Don’t scare the people.
It’s a curious goal for the party of power on Capitol Hill, but that’s what incoming Senate Majority Leader Mitch McConnell told the Washington Post he wants for Republicans in the next two years.
McConnell is thinking pragmatically. He knows that although Americans have swept Republicans into majorities in the U.S. House and Senate, they remain wary of Congress as a whole, and extreme Republicans in particular. Scare the people, and voters will be reluctant to put a Republican in the White House in 2016.
Instead, after years of saying no to President Obama, the GOP must be the party of yes. Republicans have to initiate policy, not reject it. They need an agenda that’s responsible, not reactionary. They need to control the far right faction of the party.
In other words, don’t scare the people. How to do this in the legislative session that began Tuesday? Here are three ways:
Pass Keystone legislation
This one is easy, which is why it’s likely the first significant bill Congress will pass. It’s also likely to be vetoed by President Obama. That’s not necessarily a bad thing for Republicans.
The Keystone XL pipeline would transport oil-like bitumen from Canada to the Gulf of Mexico to be refined mostly for U.S. consumption. (The oil that’s produced will go on the market, where most of it will be purchased for domestic use.)
The pipeline also will create jobs – many of them temporary, but that’s still work to people who don’t have employment. Plus, Obama’s own State Department has concluded in several reports that the pipeline will have minimal if any negative environmental impact.
Republicans might have enough support to override a veto. If not, they can claim that Obama blocked reasonable legislation that most Americans support. That’s a political role-reversal that could come in handy.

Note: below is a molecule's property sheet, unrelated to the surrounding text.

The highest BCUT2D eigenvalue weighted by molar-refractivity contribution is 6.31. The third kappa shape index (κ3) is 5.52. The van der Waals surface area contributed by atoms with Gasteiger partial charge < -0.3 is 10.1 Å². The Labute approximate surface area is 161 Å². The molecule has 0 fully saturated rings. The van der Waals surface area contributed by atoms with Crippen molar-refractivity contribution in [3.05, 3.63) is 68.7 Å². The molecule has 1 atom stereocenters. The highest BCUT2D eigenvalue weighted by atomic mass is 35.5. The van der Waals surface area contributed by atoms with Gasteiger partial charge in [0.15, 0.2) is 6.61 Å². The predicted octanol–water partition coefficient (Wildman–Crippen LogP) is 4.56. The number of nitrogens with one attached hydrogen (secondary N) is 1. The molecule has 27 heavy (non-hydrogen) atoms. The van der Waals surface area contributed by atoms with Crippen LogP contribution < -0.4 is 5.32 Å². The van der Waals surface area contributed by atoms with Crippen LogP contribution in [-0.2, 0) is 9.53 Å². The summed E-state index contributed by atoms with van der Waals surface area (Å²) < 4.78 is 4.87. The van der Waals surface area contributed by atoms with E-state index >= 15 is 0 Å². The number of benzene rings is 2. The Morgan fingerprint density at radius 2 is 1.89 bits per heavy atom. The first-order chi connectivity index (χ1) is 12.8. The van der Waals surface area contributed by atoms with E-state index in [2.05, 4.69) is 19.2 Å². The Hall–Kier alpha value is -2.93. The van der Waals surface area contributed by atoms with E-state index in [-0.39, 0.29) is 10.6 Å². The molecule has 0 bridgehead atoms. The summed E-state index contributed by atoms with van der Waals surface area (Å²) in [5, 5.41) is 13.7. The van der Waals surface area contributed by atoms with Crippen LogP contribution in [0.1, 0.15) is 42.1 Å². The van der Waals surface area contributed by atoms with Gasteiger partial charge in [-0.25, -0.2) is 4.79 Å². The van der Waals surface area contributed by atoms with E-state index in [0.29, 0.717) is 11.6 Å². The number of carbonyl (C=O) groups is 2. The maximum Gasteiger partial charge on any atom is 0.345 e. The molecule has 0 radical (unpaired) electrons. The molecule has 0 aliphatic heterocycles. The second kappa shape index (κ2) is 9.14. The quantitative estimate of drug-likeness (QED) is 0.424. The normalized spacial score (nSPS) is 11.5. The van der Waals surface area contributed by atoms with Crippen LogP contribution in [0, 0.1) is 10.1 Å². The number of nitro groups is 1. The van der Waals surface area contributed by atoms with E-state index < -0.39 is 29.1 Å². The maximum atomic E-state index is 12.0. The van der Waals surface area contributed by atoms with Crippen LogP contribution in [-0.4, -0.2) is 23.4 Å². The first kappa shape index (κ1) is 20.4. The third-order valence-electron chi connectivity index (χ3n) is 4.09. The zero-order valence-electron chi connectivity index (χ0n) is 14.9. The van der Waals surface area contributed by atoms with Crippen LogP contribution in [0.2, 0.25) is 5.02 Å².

Get proactive about health care
A Republican-led U.S. Senate may pass an Obamacare repeal – just as the House has done dozens of times in the past four years. Doing so, however, would be a hollow political gesture that won’t survive a presidential veto.
A better approach: Develop a plan that offers Americans an opportunity to evaluate how they want to move forward with health care. Senate Republicans, including North Carolina’s Richard Burr, have been working on such a draft, as have some House Republicans. Those plans touch on several ideas the GOP has advocated as alternatives to the Affordable Care Act, such as high-risk pools and allowing insurance to be sold across state lines.
Thus far, however, they are only ideas. Republicans need to bring them together into comprehensive legislation, and soon. This spring, the U.S. Supreme Court may reject subsidies that are at the core of Obamacare, presenting an opportunity for a serious alternative.
The bar will be high. Polls have shown Americans love pieces of Obamacare. If those are threatened because of a lawsuit Republicans supported, the GOP could suffer if it has no replacement to offer.
The best approach would be to fix the Affordable Care Act’s flaws, but that’s not a course Republicans will take. They should do more, however, than cast hapless votes for repeal.
Think small and compromise
Instead of bruising (and losing) battles on big and politically dangerous issues like immigration, Republicans would be better off concentrating on common ground-compromises with Democrats.
One starting point: Republicans and Democrats are expressing a willingness to raise federal fuel taxes to replenish the federal Highway Trust Fund. The gas tax, which stands at 18.4 cents per gallon, hasn’t been raised in more than two decades. The resulting shortfall is hurting America’s roads and bridges, which have fallen into disrepair.
Republican Sen. Bob Corker and Democratic Sen. Chris Murphy have proposed an increase of 12 cents per gallon over the next two years, with future increases linked to inflation. Congress should do so before existing highway legislation expires in May.
Republicans also can work with the president on trade, specifically the Trans-Pacific Trade Partnership between the U.S. and 11 countries that ring the Pacific Ocean. That promising agreement could lower trade barriers and strengthen environmental and labor protections. Pro-trade Republicans could give the president “fast track” authority to negotiate an agreement.
What’s stopping them? Some Republicans, still angry at Obama over his executive action on immigration, don’t want to give the president anything. In fact, extreme conservatives want to litter legislation that might get the president’s signatures with unrelated amendments that will either kill the bills or guarantee a veto.
It’s the kind of behavior that has mired Washington in partisan gridlock. Republicans can rise above it now that they’re in power, or they can use that power to advance an extreme agenda. For Americans who want moderate, responsible governing, the latter would be frightening indeed.